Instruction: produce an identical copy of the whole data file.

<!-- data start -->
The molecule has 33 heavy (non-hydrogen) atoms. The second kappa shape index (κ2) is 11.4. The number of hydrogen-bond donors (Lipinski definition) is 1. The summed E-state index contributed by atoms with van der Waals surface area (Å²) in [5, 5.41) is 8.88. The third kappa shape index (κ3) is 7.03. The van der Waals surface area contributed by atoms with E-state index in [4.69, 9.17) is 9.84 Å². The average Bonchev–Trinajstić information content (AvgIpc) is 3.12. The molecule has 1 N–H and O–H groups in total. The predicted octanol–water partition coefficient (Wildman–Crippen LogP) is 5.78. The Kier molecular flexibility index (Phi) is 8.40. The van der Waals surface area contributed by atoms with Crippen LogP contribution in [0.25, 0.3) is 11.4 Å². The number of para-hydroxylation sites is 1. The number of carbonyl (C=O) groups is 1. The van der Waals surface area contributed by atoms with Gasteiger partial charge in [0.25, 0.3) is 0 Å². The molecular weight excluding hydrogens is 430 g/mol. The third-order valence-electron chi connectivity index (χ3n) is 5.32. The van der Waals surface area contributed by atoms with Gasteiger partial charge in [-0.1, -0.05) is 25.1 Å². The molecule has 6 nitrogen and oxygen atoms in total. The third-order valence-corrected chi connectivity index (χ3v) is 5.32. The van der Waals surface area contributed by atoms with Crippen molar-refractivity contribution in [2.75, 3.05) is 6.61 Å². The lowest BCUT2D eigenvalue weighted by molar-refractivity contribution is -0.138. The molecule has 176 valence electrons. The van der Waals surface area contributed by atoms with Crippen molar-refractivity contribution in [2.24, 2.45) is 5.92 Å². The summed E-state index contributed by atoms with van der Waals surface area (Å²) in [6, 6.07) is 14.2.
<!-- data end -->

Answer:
The molecule has 33 heavy (non-hydrogen) atoms. The second kappa shape index (κ2) is 11.4. The number of hydrogen-bond donors (Lipinski definition) is 1. The summed E-state index contributed by atoms with van der Waals surface area (Å²) in [5, 5.41) is 8.88. The third kappa shape index (κ3) is 7.03. The van der Waals surface area contributed by atoms with E-state index in [4.69, 9.17) is 9.84 Å². The average Bonchev–Trinajstić information content (AvgIpc) is 3.12. The molecule has 1 N–H and O–H groups in total. The predicted octanol–water partition coefficient (Wildman–Crippen LogP) is 5.78. The Kier molecular flexibility index (Phi) is 8.40. The van der Waals surface area contributed by atoms with Crippen LogP contribution in [0.25, 0.3) is 11.4 Å². The number of para-hydroxylation sites is 1. The number of carbonyl (C=O) groups is 1. The van der Waals surface area contributed by atoms with Gasteiger partial charge in [0.25, 0.3) is 0 Å². The molecular weight excluding hydrogens is 430 g/mol. The third-order valence-electron chi connectivity index (χ3n) is 5.32. The van der Waals surface area contributed by atoms with Gasteiger partial charge in [-0.1, -0.05) is 25.1 Å². The molecule has 6 nitrogen and oxygen atoms in total. The third-order valence-corrected chi connectivity index (χ3v) is 5.32. The van der Waals surface area contributed by atoms with Crippen molar-refractivity contribution in [2.75, 3.05) is 6.61 Å². The lowest BCUT2D eigenvalue weighted by molar-refractivity contribution is -0.138. The molecule has 176 valence electrons. The van der Waals surface area contributed by atoms with Crippen molar-refractivity contribution in [2.24, 2.45) is 5.92 Å². The summed E-state index contributed by atoms with van der Waals surface area (Å²) in [6, 6.07) is 14.2.